A Medical Device Daily
The prevalence of colorectal cancer (CRC), not to mention the high mortality rate associated with the disease, has the attention of both medical professionals and lawmakers, hence the reintroduction of a bill that would back the concerns with federal tax dollars.
Rep. Kay Granger, (R-Texas) has introduced the Colorectal Cancer Prevention, Early Detection, and Treatment Act of 2009 (H.R. 1189) to the House Energy and Commerce Committee that would essentially parallel a bill that made the rounds in the 110th Congress by the same name with the exception of the date designation, which was 2007. In its current form, the bill would provide $50 million for programs that provide screening and treatment for the disease with a special emphasis on low-income Americans and those with no insurance or inadequate insurance. By 2013, the funding would rise to $250 million.
The bill has the support of the American Cancer Society Cancer Action Network (ACSCAN; Atlanta), which issued a Feb. 27 statement by Robert Youle, chairman of the ACSCAN board of directors. Youle states that given that "colon cancer screening could actually prevent cancer by detection and removal of premalignant polyps, the programs initiated by this legislation could potentially save thousands of lives, avoid suffering due to cancer treatments, reduce the burden of cancer costs and prevent many colon cancer cases and deaths altogether."
Youle also states that with early diagnosis, the disease has a five-year survival rate of 90%, but survival at five years drops to 10% for late-stage detection. The association's numbers indicate that colon cancer is the third most commonly diagnosed type of cancer, with roughly 148,000 Americans diagnosed each year.
Granger's bill would help cover screening and treatment for those aged 50 and over at typical risk for the disease and anyone under the age of 50 who has a demonstrated risk. H.R. 1189 would also give states the option of using Medicaid monies for residents under the age of 65 who lack sufficient coverage to deal with the cost of treatment and follow-up.
It is not clear if the bill includes funding for the screening of CRC with computerized tomography, which the Centers for Medicare & Medicaid Services proposed not to cover last month (Medical Device Daily, Feb. 13, 2009). This decision, CMS said, was due to, among other things, concerns of exposure to X-radiation as well as questions about the clinical study patient population which was considerably younger than the Medicare aged population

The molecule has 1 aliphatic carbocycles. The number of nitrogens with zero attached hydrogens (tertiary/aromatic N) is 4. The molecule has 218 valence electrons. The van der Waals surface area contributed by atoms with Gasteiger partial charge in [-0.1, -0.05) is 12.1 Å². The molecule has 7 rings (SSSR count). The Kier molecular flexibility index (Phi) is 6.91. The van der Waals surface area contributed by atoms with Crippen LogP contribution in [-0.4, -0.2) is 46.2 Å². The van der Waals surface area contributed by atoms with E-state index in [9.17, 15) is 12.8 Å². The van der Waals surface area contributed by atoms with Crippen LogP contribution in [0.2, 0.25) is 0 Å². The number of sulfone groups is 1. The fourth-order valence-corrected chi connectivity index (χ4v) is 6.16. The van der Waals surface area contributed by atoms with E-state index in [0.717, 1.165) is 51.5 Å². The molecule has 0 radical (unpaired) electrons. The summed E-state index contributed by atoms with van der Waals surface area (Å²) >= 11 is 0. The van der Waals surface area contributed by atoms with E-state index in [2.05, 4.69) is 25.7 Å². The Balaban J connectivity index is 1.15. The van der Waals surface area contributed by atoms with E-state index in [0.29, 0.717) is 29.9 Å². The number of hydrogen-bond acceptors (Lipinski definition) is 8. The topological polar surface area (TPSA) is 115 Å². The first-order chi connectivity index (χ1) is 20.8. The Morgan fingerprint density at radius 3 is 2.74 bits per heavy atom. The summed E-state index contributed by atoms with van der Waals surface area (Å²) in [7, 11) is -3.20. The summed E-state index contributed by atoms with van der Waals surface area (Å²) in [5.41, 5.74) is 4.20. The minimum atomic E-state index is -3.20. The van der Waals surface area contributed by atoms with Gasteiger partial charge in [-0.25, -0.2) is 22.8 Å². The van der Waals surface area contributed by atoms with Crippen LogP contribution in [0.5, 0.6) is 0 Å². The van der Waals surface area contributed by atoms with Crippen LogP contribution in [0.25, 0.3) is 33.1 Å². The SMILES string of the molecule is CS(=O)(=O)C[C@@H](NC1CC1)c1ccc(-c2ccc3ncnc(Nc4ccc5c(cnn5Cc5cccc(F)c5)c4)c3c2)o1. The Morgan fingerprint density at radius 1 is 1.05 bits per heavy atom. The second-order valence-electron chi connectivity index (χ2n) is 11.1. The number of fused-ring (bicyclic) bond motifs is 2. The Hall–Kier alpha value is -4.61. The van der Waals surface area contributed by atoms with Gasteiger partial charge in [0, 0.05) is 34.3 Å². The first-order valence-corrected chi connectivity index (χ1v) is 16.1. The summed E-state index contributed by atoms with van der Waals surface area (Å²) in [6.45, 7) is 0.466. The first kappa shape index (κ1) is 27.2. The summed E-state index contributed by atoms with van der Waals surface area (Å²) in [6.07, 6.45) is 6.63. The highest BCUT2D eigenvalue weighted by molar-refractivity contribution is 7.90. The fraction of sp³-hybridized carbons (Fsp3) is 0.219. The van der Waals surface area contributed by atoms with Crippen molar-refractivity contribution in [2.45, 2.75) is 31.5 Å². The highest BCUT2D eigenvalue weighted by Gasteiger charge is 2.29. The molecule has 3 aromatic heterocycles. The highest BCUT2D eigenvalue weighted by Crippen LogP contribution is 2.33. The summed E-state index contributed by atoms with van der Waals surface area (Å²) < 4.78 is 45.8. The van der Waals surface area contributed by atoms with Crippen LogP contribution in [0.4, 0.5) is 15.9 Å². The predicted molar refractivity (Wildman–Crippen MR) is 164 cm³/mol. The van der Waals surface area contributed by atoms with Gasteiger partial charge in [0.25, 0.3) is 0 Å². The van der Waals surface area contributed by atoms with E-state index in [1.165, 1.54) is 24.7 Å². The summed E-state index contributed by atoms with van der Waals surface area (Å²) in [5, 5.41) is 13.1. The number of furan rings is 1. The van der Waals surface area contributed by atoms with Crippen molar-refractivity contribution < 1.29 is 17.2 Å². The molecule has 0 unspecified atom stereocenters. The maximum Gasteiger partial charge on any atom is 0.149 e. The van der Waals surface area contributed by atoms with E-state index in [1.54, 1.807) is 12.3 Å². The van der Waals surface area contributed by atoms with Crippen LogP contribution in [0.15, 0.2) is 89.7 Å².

Beneficiary sues to avoid Medicare
Given all the sturm und drang over Medicare costs, one would think that the Centers for Medicare & Medicaid Services would be happy to allow a Social Security beneficiary to opt out of Medicare in favor of his own coverage. But a recent court case shows that one would be mistaken to think that.
After decades of service at the Department of Housing and Urban Development, Brian Hall retired in 2006 at the age of 62. Hall signed up to collect Social Security benefits, but opted to maintain the health coverage he'd had via the Federal Employee Health Benefits Program (FEHBP), which has often been touted as a model for nationalized healthcare.
Now that Hall has hit the age of 65, CMS wants him to enroll in Medicare or lose his Social Security benefits and repay the benefits he's received over the past three years. Hall is one of five who are suing the Department of Health and Human Services over the matter in the U.S. District Court for the District of Columbia.
In another delicious irony, the suit names Tom Daschle as the defendant as the Secretary of Health and Human Services despite that the former South Dakota Democrat never actually held the position for even a day. CMS does give Hall the option of avoiding Medicare's notorious Part B program, but the requirement that he enroll in Part A would override his FEHBP coverage for hospitalization, a prospect he and his co-litigants evidently are not pleased with.
Court documents indicate that Hall sought a temporary restraining order on HHS, but the judge supervising the case, Rosemary Collyer, denied that motion. However, while she also acknowledged the procedural bind the agency is in, Collyer nonetheless comments: "It is passing strange that SSA insists that all persons receiving Social Security retirement benefits, a federal program that is running out of money, also must be part of Medicare Part A, another federal program that overruns budgets."
AdvaMed seeks proposals
The Advanced Medical Technology Association (AdvaMed; Washington) is looking for panel submissions for its AdvaMed 2009 conference, scheduled for Oct. 12-14 in Washington. In a March 3 statement, the association said that it seeks ideas for educational panels that will run about 75 minutes and will deal with any one of a number of topics, including reimbursement, legal and intellectual property, regulatory developments, and emerging company issues.
AdvaMed's President/CEO Stephen Ubl said in the statement that input on these sessions from industry "ensures world-class educational panels that truly meet the interests of conference attendees."
Submissions will be evaluated based on relevance and timeliness as well as the educational value and, of course, panel expertise. Anyone wishing to file a submission should do so by April 1 at the advamed2009.com web site. According to the statement, submissions from AdvaMed members will be reviewed first.